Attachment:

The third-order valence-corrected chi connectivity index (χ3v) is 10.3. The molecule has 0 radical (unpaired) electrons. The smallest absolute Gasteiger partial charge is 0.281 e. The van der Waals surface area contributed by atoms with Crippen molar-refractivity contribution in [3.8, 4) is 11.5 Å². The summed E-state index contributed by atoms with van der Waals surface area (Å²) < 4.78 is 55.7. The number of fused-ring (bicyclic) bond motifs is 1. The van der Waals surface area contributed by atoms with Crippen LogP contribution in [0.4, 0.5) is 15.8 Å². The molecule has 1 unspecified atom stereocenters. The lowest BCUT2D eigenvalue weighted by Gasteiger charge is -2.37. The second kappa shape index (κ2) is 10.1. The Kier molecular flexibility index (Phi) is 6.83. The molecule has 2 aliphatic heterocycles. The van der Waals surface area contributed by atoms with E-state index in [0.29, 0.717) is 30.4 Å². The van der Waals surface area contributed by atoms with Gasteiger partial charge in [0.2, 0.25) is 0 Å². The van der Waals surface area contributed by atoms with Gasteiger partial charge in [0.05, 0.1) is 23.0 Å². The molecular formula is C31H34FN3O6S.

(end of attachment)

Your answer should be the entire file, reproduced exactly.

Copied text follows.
The third-order valence-corrected chi connectivity index (χ3v) is 10.3. The molecule has 0 radical (unpaired) electrons. The smallest absolute Gasteiger partial charge is 0.281 e. The van der Waals surface area contributed by atoms with Crippen molar-refractivity contribution in [3.8, 4) is 11.5 Å². The summed E-state index contributed by atoms with van der Waals surface area (Å²) < 4.78 is 55.7. The number of fused-ring (bicyclic) bond motifs is 1. The van der Waals surface area contributed by atoms with Crippen LogP contribution in [0.4, 0.5) is 15.8 Å². The molecule has 1 unspecified atom stereocenters. The lowest BCUT2D eigenvalue weighted by Gasteiger charge is -2.37. The second kappa shape index (κ2) is 10.1. The Kier molecular flexibility index (Phi) is 6.83. The molecule has 2 aliphatic heterocycles. The van der Waals surface area contributed by atoms with E-state index in [0.29, 0.717) is 30.4 Å². The van der Waals surface area contributed by atoms with Gasteiger partial charge in [0.2, 0.25) is 0 Å². The van der Waals surface area contributed by atoms with Gasteiger partial charge in [0.05, 0.1) is 23.0 Å². The molecular formula is C31H34FN3O6S.